$\newcommand{\Set}[1]{\left\{ #1 \right\}}$

Problem 1. For each of the following, describe a natural group action of $G$ on $X$, prove that it indeed does satisfy the necessary properties of an action, and describe the corresponding permutation representation.

I am having trouble knowing what a group action really is, how to prove it, and write its permutation. I think proving it means just to show there is an identity and an associative property?

$G = K_4$, the Klein four-group, and $X = \Set{\text{vertices of a square}}$.

Would this just be the group action of rotating the square about the axis? Please explain like I'm 5!

  • $\begingroup$ So ex = x, gv1 = v1, gv2 = v2, and g*v2 = v3? Is that correct and what is the "permutation" $\endgroup$ – 7th Guy Apr 23 '18 at 11:34

$\newcommand{\Set}[1]{\left\{ #1 \right\}}$You are doing well. Here is how you do it with permutations.

For instance, in case (i) you can write the set vertices as $X = \Set{ 0, 1, 2 }$, and map $g$ to the permutation $0 \mapsto 0$ and $1 \mapsto 2 \mapsto 1$ of $X$. ($e$ is in any case mapped to the identity.) If you know how to write permutations as products of disjoint cycles, this means $g$ is mapped to $(0) (1 2) = ( 1 2)$.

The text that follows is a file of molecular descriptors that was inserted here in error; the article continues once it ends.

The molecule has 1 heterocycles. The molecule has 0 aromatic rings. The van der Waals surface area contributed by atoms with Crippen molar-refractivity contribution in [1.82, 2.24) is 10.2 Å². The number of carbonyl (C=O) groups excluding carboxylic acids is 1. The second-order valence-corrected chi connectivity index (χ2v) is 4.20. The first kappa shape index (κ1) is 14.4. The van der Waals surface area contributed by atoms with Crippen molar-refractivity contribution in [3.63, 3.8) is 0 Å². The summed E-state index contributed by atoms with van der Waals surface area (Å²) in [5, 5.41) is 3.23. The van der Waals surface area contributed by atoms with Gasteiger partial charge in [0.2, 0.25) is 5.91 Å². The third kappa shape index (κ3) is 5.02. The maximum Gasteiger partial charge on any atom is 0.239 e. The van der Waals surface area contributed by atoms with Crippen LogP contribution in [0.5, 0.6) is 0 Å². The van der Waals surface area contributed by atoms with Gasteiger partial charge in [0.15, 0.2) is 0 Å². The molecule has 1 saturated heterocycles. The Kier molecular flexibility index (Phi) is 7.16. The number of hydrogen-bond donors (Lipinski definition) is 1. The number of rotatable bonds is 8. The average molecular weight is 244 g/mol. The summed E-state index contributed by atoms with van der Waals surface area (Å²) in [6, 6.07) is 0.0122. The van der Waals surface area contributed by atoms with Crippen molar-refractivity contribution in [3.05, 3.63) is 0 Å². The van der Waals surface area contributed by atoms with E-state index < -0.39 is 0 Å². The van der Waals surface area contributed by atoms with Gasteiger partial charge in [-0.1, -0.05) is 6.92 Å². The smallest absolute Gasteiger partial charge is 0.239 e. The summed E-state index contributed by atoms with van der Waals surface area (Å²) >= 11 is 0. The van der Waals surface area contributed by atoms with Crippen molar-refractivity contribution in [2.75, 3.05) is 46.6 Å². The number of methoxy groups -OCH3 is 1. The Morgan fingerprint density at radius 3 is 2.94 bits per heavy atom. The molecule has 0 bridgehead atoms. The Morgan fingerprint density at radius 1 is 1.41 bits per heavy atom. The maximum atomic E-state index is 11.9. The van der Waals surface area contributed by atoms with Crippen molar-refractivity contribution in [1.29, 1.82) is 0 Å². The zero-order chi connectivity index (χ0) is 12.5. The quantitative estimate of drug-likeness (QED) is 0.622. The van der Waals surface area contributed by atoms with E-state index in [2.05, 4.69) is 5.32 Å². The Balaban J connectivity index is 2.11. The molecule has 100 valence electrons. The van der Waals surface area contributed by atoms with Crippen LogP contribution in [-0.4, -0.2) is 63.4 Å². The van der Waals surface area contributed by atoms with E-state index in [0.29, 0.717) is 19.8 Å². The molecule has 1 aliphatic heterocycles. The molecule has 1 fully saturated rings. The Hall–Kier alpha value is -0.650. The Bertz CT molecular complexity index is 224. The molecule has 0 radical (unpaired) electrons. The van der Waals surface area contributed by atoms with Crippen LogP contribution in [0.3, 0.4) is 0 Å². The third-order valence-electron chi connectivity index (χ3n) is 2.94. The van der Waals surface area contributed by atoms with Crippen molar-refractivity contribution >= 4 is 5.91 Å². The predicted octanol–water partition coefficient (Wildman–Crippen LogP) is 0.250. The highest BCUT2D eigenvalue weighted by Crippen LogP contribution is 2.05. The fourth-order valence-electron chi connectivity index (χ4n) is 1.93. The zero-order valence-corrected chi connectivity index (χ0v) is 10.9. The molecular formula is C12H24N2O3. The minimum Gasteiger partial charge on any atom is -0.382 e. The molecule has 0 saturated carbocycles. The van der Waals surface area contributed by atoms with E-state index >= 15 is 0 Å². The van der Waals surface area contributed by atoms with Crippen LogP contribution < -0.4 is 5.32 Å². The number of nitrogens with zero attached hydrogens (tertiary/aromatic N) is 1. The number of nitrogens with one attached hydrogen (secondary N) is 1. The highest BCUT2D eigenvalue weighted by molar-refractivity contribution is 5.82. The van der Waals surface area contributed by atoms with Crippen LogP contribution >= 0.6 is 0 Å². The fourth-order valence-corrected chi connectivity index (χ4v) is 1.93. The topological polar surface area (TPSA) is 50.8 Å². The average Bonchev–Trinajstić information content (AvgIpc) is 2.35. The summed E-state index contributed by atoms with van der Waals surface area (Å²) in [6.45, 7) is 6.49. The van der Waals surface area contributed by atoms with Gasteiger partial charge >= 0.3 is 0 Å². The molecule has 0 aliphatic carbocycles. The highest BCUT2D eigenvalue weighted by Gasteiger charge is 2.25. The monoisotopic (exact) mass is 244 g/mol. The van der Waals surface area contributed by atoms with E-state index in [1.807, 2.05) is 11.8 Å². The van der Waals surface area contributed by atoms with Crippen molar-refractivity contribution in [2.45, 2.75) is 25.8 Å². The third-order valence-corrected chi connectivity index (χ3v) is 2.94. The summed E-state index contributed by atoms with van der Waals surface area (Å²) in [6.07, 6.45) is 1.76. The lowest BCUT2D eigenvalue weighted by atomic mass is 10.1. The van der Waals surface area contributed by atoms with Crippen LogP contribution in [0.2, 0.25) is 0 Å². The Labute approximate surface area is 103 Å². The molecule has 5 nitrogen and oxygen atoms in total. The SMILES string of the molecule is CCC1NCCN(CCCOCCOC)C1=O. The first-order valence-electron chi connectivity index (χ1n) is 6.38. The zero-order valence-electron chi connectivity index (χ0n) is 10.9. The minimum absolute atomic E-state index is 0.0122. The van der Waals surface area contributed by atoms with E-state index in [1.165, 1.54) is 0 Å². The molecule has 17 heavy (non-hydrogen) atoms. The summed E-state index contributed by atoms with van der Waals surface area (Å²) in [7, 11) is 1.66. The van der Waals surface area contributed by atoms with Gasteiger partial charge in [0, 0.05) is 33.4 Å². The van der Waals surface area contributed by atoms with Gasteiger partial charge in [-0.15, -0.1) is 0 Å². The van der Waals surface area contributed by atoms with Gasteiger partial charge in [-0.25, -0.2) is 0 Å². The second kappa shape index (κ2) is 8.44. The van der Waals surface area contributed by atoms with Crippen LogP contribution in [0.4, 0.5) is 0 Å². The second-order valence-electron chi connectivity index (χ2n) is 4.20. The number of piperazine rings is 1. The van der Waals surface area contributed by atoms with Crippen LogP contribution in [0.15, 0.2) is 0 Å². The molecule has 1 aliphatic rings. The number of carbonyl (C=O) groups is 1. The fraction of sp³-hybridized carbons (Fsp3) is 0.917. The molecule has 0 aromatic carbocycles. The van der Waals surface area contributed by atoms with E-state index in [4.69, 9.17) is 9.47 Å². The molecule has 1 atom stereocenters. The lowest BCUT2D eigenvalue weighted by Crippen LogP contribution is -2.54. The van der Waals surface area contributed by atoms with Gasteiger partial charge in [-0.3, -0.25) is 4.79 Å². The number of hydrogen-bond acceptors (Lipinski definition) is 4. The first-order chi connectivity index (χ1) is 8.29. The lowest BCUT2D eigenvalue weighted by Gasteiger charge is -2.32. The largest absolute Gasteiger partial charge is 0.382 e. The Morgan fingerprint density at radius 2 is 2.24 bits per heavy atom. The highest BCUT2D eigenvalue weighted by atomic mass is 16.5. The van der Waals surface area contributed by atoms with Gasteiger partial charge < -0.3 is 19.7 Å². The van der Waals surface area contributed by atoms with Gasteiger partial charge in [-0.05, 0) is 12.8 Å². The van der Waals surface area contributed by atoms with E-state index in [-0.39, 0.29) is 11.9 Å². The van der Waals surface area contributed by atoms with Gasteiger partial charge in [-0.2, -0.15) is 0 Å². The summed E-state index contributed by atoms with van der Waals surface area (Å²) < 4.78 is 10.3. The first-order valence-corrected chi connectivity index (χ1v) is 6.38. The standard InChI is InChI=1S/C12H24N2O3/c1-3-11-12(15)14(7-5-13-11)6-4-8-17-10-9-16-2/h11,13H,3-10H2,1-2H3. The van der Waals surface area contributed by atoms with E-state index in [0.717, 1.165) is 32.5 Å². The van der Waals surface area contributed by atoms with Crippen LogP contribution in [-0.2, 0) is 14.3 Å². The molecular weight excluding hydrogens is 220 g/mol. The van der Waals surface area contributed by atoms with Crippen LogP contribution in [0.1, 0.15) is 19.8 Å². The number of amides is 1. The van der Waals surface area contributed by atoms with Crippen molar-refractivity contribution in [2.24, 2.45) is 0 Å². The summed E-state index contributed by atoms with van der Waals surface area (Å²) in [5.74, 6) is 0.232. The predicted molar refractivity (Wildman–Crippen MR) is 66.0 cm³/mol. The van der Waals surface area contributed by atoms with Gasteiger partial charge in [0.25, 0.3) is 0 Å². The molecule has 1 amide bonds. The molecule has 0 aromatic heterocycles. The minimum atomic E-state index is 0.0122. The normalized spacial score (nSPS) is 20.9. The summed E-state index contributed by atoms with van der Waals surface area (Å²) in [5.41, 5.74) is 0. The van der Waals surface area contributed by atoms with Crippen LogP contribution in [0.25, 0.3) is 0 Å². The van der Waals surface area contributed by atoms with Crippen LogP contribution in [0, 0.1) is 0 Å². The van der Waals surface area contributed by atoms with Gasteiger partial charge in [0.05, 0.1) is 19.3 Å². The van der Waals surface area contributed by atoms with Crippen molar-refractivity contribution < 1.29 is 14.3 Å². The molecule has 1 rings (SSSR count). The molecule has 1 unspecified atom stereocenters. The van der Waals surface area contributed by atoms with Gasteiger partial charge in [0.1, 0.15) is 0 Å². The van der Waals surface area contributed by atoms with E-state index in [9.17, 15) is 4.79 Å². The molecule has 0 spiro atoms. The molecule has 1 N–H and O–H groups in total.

Case (ii) is similar.

For case (iii) there are two possibilities. Consider for instance the two reflections (permutations of $X$ in this case) with respect to line going through the midpoints of two opposite sides, and their product. Together with the identity, these will form a subgroup of the group of permutations of $X$, which is isomorphic to the Klein four-group.

| cite | improve this answer | |
  • $\begingroup$ @Servaes misprint fixed, thanks. $\endgroup$ – Andreas Caranti Apr 23 '18 at 12:28
  • $\begingroup$ I still do not understand what the "action" G takes on to X is in i and ii $\endgroup$ – 7th Guy Apr 23 '18 at 17:02

Your Answer

By clicking “Post Your Answer”, you agree to our terms of service, privacy policy and cookie policy

Not the answer you're looking for? Browse other questions tagged or ask your own question.